Muslim female migrants wore hijab and maintained it during their lifetime. Unfortunately, the following generations did not pay attention to hijab like their mothers or grandmothers, in large because they lost ties with their motherland and were assimilated into the process of Europeanization of Argentina. I do not know if there was any anti-hijab legislation but I remember my maternal grandaunt, Dalal, who used to wear a turban until her death told me she could not attend school while wearing that turban and she used to take it out when she was inside the school. It is very likely that a legislation had banned hijab in educational institutions. Until the Islamic Revolution of Iran, Muslims knew nothing about the hijab. We had a Western conception of dress because we did not have Islamic or religious literature to teach us – and we thought it was an oriental custom. Reading Quranic verses about women’s modesty and hijab, was very important in raising Muslim woman’s awareness about herself and her family. In the beginning, we were not more than 4 or 5 women who started wearing hijab and it drew lots of attentions. It was not a form of social dress code in Argentina, some people used to ask why we were dressed like that, others thought we were nuns or made fun out of it and some thought we wore it because of illness. However, we did not give up on Hijab.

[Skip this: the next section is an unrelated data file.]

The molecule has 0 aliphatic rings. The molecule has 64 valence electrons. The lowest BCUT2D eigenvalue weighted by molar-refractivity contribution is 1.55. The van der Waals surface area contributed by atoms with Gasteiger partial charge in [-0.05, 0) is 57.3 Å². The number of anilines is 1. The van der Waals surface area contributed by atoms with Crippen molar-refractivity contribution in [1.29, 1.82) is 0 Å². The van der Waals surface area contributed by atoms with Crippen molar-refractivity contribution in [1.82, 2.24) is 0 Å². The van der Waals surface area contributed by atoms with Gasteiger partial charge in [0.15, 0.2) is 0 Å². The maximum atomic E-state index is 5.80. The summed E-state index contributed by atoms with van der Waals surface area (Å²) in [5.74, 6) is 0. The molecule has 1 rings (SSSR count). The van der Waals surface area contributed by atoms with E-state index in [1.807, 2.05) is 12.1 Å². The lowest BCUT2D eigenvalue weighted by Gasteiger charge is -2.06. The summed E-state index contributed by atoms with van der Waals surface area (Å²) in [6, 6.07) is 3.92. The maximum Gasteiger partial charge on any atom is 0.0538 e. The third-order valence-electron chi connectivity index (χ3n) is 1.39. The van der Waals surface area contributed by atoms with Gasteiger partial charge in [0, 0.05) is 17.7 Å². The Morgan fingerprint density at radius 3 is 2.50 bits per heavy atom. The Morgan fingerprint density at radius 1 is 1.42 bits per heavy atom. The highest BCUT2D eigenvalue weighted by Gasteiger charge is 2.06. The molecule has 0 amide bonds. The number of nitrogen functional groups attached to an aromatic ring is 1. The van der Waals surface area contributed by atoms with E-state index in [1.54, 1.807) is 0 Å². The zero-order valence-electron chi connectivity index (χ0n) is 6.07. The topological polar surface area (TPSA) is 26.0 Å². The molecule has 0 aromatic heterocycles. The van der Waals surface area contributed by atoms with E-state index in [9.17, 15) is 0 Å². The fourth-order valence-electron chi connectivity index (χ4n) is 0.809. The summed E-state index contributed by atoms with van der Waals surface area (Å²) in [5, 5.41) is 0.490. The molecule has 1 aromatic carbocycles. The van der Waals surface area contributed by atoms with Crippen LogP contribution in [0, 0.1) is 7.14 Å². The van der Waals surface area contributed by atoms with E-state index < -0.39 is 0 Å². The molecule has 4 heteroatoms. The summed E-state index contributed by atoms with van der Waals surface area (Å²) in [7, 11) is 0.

Today, in Argentina, Muslim women wear hijab and participate in the society and it is not strange any more. Anyway, there is still a long way to go if we want to talk about inclusion. Another challenge that appeared to me was when I wanted to renew my ID card in 2005 and based on their own interpretation of a certain regulation; my hijab-wearing photo was rejected. I made a complaint and called their interpretation a form of discrimination. Finally, not only they did accept my argument, but also the government emphasized on the nature of religious freedom in Argentina. Since then and the spread of news through the media, we received solidarity from different people even those who worked in media who considered that regulation “absurd”. The archbishop of Buenos Aires, who is now current Pope Francis, called our mosque to show solidarity and so did the Orthodox Jews who have been following this issue with interest because Jewish women also cover themselves. Finally, although there is no law to prohibit it, a resolution in 2011 declared hijab is allowed for legal documents. What I said shows there is no objection towards the Hijab on the part of ordinary people, but certain ideologies or interests oppose the use of hijab by female Muslims and they cause them problems in certain activities. For example, in the last Olympics, Iranian women faced resistance over their hijab in some competitions, and conversely, an Argentine gymnast refused to attend sports competitions in Iran for the obligation to wear hijab. For this reason, it is important to demystify intentional prejudice against Muslim woman and her dress and organize ourselves as the Union of Argentine Muslim Women (UMMA). Through its website www.umma.org.ar, UMMA, provides information about Islam in general and about Muslim women in particular.